Wildflowers provide a green space for fauna and flora whilst also being visually pleasing. A wildflower meadow is an area of permanent grass where wildflowers grow – usually on poorer soils or reclamation areas such as roundabouts, road verges or the bald patch in your garden. Wildflower meadows grow better on unproductive soil, where vigorous grasses don’t out-compete the flowers. Generally wild flowers are sown from March to May in the spring and late August to October in the autumn.
Mixtures can vary but are usually made up of perennial or annual wildflowers such as birds-foot trefoil, common sorrel, cowslip, field scabious, hoary plantain, meadow buttercup, ox-eye daisy amongst many others. Most mixtures will also contain companion grasses such as bents, fescues and crested dogstail.
Sowing rates will vary depending on the mixture. For 100% wildflower mixtures it advised to use 2 grams/sq. metre and 5 grams/sq.metre for a wildflower & grass mix. Rates can be increased where there is existing grass – in this case it may be better to use a 100% wildflower mix. Ideally, weeds in the area would be controlled before the seeds are broadcast. Problem weeds are docks, thistles and nettles as these cannot be removed easily once the meadow area is sown.
Once weeds have been dealt with, prepare a fine, but firm and well-worked seedbed and give it a roll. Then broadcast the seeds by hand or using a spinner. Once this is done, harrow or rake the area, then roll it again to ensure the seeds are in good contact with the soil.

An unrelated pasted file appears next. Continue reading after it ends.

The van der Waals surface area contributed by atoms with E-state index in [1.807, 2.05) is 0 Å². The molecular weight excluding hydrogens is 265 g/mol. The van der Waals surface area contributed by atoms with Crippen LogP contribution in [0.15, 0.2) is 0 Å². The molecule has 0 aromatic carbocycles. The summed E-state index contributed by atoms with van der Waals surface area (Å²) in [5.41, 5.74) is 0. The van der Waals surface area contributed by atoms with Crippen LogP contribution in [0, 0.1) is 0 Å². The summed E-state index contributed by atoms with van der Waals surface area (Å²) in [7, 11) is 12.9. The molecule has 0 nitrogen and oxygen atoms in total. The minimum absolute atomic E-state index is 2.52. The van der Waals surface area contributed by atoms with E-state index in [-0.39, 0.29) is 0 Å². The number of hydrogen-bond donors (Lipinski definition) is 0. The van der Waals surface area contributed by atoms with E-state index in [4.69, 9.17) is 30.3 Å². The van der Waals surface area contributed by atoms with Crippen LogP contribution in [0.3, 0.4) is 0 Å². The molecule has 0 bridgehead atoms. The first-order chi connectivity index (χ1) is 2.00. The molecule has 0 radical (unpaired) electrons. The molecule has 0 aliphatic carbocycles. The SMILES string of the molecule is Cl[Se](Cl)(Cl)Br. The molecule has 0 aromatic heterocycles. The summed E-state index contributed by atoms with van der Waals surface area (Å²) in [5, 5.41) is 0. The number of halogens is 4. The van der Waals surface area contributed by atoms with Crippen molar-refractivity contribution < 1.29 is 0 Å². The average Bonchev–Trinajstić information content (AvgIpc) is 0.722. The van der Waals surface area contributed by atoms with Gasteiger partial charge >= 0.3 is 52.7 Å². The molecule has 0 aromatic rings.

If an existing meadow starts to look thin, then it is possible to overseed with just wildflower seeds, although to do this successfully the area must be cut and harrowed well, beforehand to ensure the seeds reach the soil. The aim for wildflower meadows is to allow a natural ‘seedbank’ to build up over time but by overseeding to the existing meadow we can help this process.
Managing your wild meadow
Cutting is key to controlling weed populations in your wild meadow but it should be allowed to flower before cutting, especially in its first few years. After cutting, clippings can be removed. This helps decrease the fertility of the soil so favouring delicate wildflowers. If you have very poor growth on thin soil, then cuttings can be left to build soil organic matter. Once successfully established, your wild meadow should be permanent, and will improve and evolve with age.
We have a range of wildflower seeds available at Drummonds. For more information please talk to your local Drummonds Technical Sales Advisor.
Article written by Bill Reilly, Drummonds Technical Sales Advisor.